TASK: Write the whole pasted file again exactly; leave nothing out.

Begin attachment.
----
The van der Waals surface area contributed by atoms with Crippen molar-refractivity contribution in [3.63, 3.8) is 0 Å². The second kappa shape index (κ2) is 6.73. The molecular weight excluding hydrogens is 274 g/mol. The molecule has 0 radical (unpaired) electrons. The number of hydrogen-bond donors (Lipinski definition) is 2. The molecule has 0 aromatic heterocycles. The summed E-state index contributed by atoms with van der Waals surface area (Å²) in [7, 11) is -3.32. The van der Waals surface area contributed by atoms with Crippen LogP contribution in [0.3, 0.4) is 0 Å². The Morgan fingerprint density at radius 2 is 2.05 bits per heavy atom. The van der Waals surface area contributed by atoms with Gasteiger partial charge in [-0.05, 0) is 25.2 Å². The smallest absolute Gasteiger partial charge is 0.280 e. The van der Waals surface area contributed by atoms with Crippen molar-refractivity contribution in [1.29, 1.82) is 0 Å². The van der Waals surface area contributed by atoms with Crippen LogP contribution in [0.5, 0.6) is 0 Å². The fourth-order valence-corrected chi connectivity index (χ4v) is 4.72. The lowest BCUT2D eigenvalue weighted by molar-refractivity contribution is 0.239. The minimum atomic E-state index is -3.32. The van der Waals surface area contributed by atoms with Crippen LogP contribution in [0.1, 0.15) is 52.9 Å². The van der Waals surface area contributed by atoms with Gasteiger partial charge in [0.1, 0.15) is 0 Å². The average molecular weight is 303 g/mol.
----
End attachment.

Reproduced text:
The van der Waals surface area contributed by atoms with Crippen molar-refractivity contribution in [3.63, 3.8) is 0 Å². The second kappa shape index (κ2) is 6.73. The molecular weight excluding hydrogens is 274 g/mol. The molecule has 0 radical (unpaired) electrons. The number of hydrogen-bond donors (Lipinski definition) is 2. The molecule has 0 aromatic heterocycles. The summed E-state index contributed by atoms with van der Waals surface area (Å²) in [7, 11) is -3.32. The van der Waals surface area contributed by atoms with Crippen LogP contribution in [0.3, 0.4) is 0 Å². The Morgan fingerprint density at radius 2 is 2.05 bits per heavy atom. The van der Waals surface area contributed by atoms with Gasteiger partial charge in [-0.05, 0) is 25.2 Å². The smallest absolute Gasteiger partial charge is 0.280 e. The van der Waals surface area contributed by atoms with Crippen molar-refractivity contribution in [1.29, 1.82) is 0 Å². The van der Waals surface area contributed by atoms with Crippen LogP contribution in [0.5, 0.6) is 0 Å². The fourth-order valence-corrected chi connectivity index (χ4v) is 4.72. The lowest BCUT2D eigenvalue weighted by molar-refractivity contribution is 0.239. The minimum atomic E-state index is -3.32. The van der Waals surface area contributed by atoms with Crippen LogP contribution in [0.1, 0.15) is 52.9 Å². The van der Waals surface area contributed by atoms with Gasteiger partial charge in [0.1, 0.15) is 0 Å². The average molecular weight is 303 g/mol.